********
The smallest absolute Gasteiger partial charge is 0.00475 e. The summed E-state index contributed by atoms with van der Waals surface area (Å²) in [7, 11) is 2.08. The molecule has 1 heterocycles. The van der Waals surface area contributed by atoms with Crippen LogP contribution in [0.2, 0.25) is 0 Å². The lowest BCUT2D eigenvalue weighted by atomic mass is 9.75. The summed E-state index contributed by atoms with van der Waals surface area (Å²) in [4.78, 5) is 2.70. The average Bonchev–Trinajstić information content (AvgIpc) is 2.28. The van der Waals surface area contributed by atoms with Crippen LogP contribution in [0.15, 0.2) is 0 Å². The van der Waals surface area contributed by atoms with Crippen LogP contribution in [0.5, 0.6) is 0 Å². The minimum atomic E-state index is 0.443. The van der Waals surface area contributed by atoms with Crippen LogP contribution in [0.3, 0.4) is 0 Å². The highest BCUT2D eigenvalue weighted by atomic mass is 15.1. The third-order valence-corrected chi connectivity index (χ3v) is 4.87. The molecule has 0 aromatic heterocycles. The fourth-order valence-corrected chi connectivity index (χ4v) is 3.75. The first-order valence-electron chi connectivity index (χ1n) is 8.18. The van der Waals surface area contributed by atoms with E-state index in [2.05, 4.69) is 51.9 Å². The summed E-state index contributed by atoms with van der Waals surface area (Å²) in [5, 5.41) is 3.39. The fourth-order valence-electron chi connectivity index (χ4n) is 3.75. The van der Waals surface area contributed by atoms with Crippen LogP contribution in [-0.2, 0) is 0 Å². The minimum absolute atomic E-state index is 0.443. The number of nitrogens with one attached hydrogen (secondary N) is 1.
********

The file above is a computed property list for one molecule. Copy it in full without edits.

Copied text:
The smallest absolute Gasteiger partial charge is 0.00475 e. The summed E-state index contributed by atoms with van der Waals surface area (Å²) in [7, 11) is 2.08. The molecule has 1 heterocycles. The van der Waals surface area contributed by atoms with Crippen LogP contribution in [0.2, 0.25) is 0 Å². The lowest BCUT2D eigenvalue weighted by atomic mass is 9.75. The summed E-state index contributed by atoms with van der Waals surface area (Å²) in [4.78, 5) is 2.70. The average Bonchev–Trinajstić information content (AvgIpc) is 2.28. The van der Waals surface area contributed by atoms with Crippen LogP contribution in [0.15, 0.2) is 0 Å². The van der Waals surface area contributed by atoms with Crippen LogP contribution in [0.5, 0.6) is 0 Å². The minimum atomic E-state index is 0.443. The van der Waals surface area contributed by atoms with Crippen LogP contribution in [0.3, 0.4) is 0 Å². The highest BCUT2D eigenvalue weighted by atomic mass is 15.1. The third-order valence-corrected chi connectivity index (χ3v) is 4.87. The molecule has 0 aromatic heterocycles. The fourth-order valence-corrected chi connectivity index (χ4v) is 3.75. The first-order valence-electron chi connectivity index (χ1n) is 8.18. The van der Waals surface area contributed by atoms with E-state index in [2.05, 4.69) is 51.9 Å². The summed E-state index contributed by atoms with van der Waals surface area (Å²) in [5, 5.41) is 3.39. The fourth-order valence-electron chi connectivity index (χ4n) is 3.75. The van der Waals surface area contributed by atoms with Crippen LogP contribution in [-0.2, 0) is 0 Å². The minimum absolute atomic E-state index is 0.443. The number of nitrogens with one attached hydrogen (secondary N) is 1.